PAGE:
THYROID MEDICATION PATIENT INFORMATION Carbimazole / Methimazole / Propylthiouracil
These medications prevent the thyroid peroxidase enzymes from producing the thyroid hormones T3 and T4. The dose given by your doctor depends on the severity of your thyroid condition and the dose will be adjusted during your treatment based on your symptoms and blood test results at each follow-up consultation. Some patients may need to take the medication for long term so do remember to see your doctor regularly.
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Minor side effects (can occur in 2-5% of patients)
- Joint pains
- Stomach upset
Major side-effects (can occur in less than 0.3% of patients)
- Low white blood cell (Agranulocytosis)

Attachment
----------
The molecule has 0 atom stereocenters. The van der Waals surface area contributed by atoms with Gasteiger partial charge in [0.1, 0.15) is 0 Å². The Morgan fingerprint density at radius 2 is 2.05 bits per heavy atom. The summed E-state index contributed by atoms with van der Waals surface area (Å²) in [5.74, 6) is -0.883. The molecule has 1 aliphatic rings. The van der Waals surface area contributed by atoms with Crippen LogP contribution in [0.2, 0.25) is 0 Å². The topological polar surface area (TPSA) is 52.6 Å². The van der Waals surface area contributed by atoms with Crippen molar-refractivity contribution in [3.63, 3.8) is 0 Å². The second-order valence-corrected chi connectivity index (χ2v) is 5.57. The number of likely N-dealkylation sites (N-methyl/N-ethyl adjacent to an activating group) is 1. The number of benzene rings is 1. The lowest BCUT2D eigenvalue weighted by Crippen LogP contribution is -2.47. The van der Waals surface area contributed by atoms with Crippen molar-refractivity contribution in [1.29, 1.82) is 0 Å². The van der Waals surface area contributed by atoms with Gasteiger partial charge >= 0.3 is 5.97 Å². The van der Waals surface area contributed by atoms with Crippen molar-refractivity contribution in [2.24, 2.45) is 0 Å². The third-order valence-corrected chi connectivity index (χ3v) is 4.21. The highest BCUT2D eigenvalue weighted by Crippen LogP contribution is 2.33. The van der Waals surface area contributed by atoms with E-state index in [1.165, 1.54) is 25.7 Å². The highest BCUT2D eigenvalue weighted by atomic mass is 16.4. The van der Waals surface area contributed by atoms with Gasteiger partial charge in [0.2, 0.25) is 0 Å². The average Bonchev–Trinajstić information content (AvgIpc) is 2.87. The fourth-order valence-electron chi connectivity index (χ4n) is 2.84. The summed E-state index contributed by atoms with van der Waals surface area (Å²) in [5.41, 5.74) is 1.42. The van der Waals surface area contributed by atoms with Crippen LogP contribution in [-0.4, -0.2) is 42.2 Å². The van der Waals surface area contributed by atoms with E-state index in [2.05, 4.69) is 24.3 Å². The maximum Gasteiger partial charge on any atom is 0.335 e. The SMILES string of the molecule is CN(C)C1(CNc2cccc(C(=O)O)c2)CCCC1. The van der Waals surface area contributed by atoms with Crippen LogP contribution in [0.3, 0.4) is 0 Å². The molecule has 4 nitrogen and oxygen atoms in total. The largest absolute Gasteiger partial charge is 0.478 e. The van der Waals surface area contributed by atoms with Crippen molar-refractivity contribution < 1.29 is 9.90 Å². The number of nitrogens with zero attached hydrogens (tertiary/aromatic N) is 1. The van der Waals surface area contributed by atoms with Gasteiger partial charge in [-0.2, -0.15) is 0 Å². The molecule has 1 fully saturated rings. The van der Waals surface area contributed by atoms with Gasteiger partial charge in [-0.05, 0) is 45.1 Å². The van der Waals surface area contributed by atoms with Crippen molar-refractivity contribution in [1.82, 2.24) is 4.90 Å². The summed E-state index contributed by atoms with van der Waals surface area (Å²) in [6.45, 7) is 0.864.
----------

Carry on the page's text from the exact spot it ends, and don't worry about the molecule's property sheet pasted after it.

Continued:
- Hepatitis (Propylthiouracil)
- SLE like symptoms (Propylthiouracil)
- Cholestatic jaundice (Carbimazole/ Methimazole)
These medications should avoid by patients with
- Serious bone marrow disorder
- Severe liver disease
The most serious potential side effect of the above antithyroid medication is agranulocytosis. This is a condition where the medication interferes and reduce the white blood cell which is the cell that fights infection in our body. Therefore, you must stop the medicine and report this to your doctor immediately if you develop;
- Sore throat
- Mouth ulcers
- High grade fever >380C
- Unexplained bruising or bleeding
Remember to keep your follow-up appointments and do your blood tests regularly to help keep your disease under good control
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Disclaimer. TELEME blog posts contains general information about health conditions and treatments. It is not intended to be a substitute for professional medical advice, diagnosis or treatment. The information is not advice and should not be treated as such.
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